Spinophilin is required for normal morphology, Ca(2+) homeostasis and contraction but dispensable for beta-adrenergic stimulation of adult cardiomyocytes


  • D. Petzhold
  • A.C. da Costa-Goncalves
  • V. Gross
  • I. Morano


  • Journal of Muscle Research and Cell Motility


  • J Muscle Res Cell Motil 32 (4-5): 243-248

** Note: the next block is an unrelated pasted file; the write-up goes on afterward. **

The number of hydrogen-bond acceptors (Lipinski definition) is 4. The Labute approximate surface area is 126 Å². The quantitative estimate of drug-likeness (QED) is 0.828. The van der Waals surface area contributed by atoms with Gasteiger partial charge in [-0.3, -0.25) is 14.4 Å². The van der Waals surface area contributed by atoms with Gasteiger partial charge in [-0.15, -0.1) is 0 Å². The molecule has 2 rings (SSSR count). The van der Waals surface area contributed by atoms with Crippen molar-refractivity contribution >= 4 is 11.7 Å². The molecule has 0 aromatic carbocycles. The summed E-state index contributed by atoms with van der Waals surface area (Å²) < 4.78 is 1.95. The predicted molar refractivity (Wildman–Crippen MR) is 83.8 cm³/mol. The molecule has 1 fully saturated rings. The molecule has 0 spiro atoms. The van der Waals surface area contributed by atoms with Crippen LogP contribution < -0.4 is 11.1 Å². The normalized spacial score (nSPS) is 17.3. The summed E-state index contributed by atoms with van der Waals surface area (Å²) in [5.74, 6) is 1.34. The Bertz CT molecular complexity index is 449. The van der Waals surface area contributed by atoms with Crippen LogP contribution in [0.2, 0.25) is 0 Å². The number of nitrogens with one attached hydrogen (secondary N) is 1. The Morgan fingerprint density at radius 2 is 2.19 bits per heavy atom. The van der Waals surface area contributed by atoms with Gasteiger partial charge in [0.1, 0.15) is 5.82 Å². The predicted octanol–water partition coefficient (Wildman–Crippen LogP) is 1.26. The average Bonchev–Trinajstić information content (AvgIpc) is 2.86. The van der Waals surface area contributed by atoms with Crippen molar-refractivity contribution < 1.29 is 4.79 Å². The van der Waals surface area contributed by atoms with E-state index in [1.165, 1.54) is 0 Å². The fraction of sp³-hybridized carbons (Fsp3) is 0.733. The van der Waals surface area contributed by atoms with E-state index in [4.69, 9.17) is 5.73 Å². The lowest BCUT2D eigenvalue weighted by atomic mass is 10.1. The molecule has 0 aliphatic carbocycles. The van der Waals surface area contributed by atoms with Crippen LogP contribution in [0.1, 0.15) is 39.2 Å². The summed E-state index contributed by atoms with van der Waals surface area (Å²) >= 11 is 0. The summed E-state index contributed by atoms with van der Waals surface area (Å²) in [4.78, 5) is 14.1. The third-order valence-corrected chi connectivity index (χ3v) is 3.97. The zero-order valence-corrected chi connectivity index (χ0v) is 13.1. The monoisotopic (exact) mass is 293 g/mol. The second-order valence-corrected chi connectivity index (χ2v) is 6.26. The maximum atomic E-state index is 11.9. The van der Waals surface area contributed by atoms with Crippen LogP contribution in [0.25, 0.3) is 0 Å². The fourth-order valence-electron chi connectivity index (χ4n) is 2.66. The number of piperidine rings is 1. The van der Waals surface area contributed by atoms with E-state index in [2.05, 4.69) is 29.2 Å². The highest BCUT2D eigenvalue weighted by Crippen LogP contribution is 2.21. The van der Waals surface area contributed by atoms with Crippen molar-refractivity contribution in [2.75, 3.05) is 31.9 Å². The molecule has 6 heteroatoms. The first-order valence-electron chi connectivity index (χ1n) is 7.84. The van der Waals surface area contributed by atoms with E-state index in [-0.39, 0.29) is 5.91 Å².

• Spinophilin (SPN) is a ubiquitously expressed scaffolding protein that interacts through several binding modules with a variety of target proteins. Thus, SPN bundles F-actin, targets protein phosphatase 1 to the ryanodine receptor, and targets regulators of G-protein signaling to G-protein coupled receptors in cardiomyocytes. In this work we studied the role of SPN on cardiomyocyte morphology, function, and beta-adrenergic responsiveness using a homozygous SPN knock-out mouse model (SPN-/-). We show that spinophilin deficiency significantly (1) reduced cardiomyocyte length, (2) increases both Ca(2+) amplitude and maximal rate of Ca(2+) rise during systole, and (3) decreased shortening amplitude and maximal rate of shortening, while (4) beta-adrenergic stimulation remained intact. Our data suggest that spinophilin is an upstream regulator required for normal growth and excitation-contraction coupling, but is dispensable for beta-adrenergic stimulation of adult cardiomyocytes.